Where have all the salmon gone?

If you love to eat King Salmon you probably won't be eating it for awhile. King Salmon populations in Oregon and California have dropped from 775,000 in 2002 to 90,000 in 2007 and the number is expected to drop to 59,000 this year. This is prompting fish and wildlife experts to ban the harvesting of King Salmon for an undetermined amount of time starting in May. Fisherman are not opposing this action and generally support it to allow salmon populations to replenish themselves. Scientists do not know exactly why this is happening but believe it has been caused by cyclical changes in the oceans environment. Because of short term temperature changes the food supply for juvenile salmon swimming to the ocean for the first time in 2005 was significantly decreased possibly causing the salmon population to decrease. Salmon disappearing. So what does this have to do with economics? If you like to eat seafood this problem is going to make your meal more expensive even though King Salmon won't be on the menu. Fishermen will need to make up income somewhere and the most likely thing for them to do is raise the price of the other seafood they catch. With the decrease in supply for King Salmon the demand for other types of salmon will increase and make them more expensive. Don't be shocked the next time you head to a seafood restaurant and your bill is more than you expected. The question that will remain unanswered is how long will this ban on King Salmon be in effect and what will this do to seafood restaurants during this ban?


Legalizing Polygamy

I was watching a special polygamy Oprah a few weeks ago, and as always my full attention was captivated by Oprah as she interviewed a young mother who escaped life in the Fundamentalist Church of Jesus Christ of Latter-day Saints community. Living so close to Colorado City, Arizona I believe the economics of the issue are very pertinent to Utah citizens. The woman being interviewed had many children. Her eldest daughter was turning 14 years old when she decided to leave the fundamentalist community in the middle of the night. She refused to let her daughter be married at such a young age, so she took her many children and started a new life.

In this article another underage girl became pregnant at the age of 15. Police raided a Fundamentalist compound but found no young girl. The Fundamentalists have only begun constructing these compounds to keep away outsiders. The woman interviewed on Oprah supported the legalization of plural marriage in attempts of reducing the religion’s secrecy. Authorities could more easily investigate underage marriage and save more girls like herself because polygamists would be less inclined to secrecy if polygamy was legal.

Would legalizing plural marriage decrease underage marriage in the Fundamentalist community? My answer is no. First of all secrecy is how the community survives. The church members are not allowed to view television, read the paper, and some days leave the “compound.” The religion is all people know and the fear of the unknown keeps people in it. Secondly, reducing the punishment for plural marriage would not reduce the demand for the religion to be secretive because the religion survives on this secrecy. The third reason is police more aggressively prosecute underage marriage rather than plural marriage. This still makes secrecy a priority.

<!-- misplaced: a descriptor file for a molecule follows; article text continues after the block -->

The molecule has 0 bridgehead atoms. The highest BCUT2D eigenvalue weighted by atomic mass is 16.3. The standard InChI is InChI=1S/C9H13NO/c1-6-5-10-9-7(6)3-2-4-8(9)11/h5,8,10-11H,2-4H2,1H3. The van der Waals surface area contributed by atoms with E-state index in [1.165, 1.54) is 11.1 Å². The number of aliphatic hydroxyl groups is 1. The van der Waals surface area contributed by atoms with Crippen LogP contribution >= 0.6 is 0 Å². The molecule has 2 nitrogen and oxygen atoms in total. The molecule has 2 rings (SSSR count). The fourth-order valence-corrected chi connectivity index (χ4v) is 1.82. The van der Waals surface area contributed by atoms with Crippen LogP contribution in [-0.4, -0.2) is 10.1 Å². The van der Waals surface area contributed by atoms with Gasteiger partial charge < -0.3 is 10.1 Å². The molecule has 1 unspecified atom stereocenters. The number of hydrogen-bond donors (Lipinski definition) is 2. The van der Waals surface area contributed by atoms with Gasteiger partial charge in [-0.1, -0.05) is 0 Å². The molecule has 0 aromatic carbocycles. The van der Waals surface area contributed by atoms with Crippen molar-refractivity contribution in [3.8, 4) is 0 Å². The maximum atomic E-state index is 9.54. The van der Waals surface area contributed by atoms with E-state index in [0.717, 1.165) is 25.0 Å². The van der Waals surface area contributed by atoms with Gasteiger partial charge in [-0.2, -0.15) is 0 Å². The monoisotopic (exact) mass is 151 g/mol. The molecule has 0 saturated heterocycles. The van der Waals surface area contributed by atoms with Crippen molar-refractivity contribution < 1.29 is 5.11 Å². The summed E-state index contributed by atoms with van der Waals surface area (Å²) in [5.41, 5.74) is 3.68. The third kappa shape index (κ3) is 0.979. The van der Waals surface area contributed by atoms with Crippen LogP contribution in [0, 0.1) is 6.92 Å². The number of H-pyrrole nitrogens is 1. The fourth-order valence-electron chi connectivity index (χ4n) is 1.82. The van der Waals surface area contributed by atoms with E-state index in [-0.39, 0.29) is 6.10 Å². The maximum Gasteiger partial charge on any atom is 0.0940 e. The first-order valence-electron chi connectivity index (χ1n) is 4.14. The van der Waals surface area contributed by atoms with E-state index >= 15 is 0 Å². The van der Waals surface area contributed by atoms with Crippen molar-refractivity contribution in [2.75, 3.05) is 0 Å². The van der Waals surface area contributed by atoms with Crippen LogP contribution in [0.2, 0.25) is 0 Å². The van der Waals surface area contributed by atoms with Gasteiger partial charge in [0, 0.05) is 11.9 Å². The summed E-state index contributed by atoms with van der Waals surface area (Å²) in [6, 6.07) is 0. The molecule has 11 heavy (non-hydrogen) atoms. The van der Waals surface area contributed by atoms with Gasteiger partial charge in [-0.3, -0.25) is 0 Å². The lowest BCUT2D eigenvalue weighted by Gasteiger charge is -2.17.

Risk averse or a risk taker?

Men should forget studying economics and finance because psychologists have determined that their decisions come down to how much testosterone is flowing in their blood. A "new but growing field called neuroeconomics attempts to take the hard-wired science of brain biology and mix it with the softer sciences of psychology and economics to figure out why we make the financial decisions we do." Read More. With MIR technology psychologists were able to show that the same part of the brain that makes financial decisions was also active when men were shown erotic pictures. These same men were also more prone to making large financial gambles after being exposed to the erotic images. Is there a lesson to be learned from this study or is it just an article that we can all laugh at? Calculated risk taking is part of business but if certain other activities are going on risk taking can be taken too far. It is obvious that there are multiple factors in determining why people make risky decisions but we have seen recently several wealthy and powerful men pulled down because of their secret lives, such as the Governor of New York. So how can we draw a real life application to this study. If men can't keep their minds on their work, you know what I mean, they will make emotional and uneducated decisions that are too risky. So, I conclude, for men to make the best business and financial decisions they need to focus on their work and keep their minds out of the gutter. If this isn't possible then decision making should to be turned over to women because psychologist's haven't found evidence linking them to this problem.


Duck and Cover Boise